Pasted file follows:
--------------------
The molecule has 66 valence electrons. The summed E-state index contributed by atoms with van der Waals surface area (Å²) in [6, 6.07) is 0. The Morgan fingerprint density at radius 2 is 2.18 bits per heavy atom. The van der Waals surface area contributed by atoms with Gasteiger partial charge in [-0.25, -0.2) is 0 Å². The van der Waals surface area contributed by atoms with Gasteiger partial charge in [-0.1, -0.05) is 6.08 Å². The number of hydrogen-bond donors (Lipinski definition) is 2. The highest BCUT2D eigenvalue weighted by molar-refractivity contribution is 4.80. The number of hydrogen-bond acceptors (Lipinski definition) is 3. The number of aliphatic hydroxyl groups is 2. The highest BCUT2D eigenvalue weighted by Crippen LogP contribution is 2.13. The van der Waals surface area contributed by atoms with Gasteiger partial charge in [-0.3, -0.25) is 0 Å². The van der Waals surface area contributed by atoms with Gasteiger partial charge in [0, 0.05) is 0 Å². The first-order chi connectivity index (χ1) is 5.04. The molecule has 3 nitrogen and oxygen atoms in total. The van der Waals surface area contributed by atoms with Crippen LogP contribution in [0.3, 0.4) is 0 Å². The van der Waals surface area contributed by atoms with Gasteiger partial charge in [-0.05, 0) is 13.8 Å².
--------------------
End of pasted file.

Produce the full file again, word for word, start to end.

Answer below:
The molecule has 66 valence electrons. The summed E-state index contributed by atoms with van der Waals surface area (Å²) in [6, 6.07) is 0. The Morgan fingerprint density at radius 2 is 2.18 bits per heavy atom. The van der Waals surface area contributed by atoms with Gasteiger partial charge in [-0.25, -0.2) is 0 Å². The van der Waals surface area contributed by atoms with Gasteiger partial charge in [-0.1, -0.05) is 6.08 Å². The number of hydrogen-bond donors (Lipinski definition) is 2. The highest BCUT2D eigenvalue weighted by molar-refractivity contribution is 4.80. The number of hydrogen-bond acceptors (Lipinski definition) is 3. The number of aliphatic hydroxyl groups is 2. The highest BCUT2D eigenvalue weighted by Crippen LogP contribution is 2.13. The van der Waals surface area contributed by atoms with Gasteiger partial charge in [-0.3, -0.25) is 0 Å². The van der Waals surface area contributed by atoms with Gasteiger partial charge in [0, 0.05) is 0 Å². The first-order chi connectivity index (χ1) is 5.04. The molecule has 3 nitrogen and oxygen atoms in total. The van der Waals surface area contributed by atoms with Crippen LogP contribution in [0.3, 0.4) is 0 Å². The van der Waals surface area contributed by atoms with Gasteiger partial charge in [-0.05, 0) is 13.8 Å².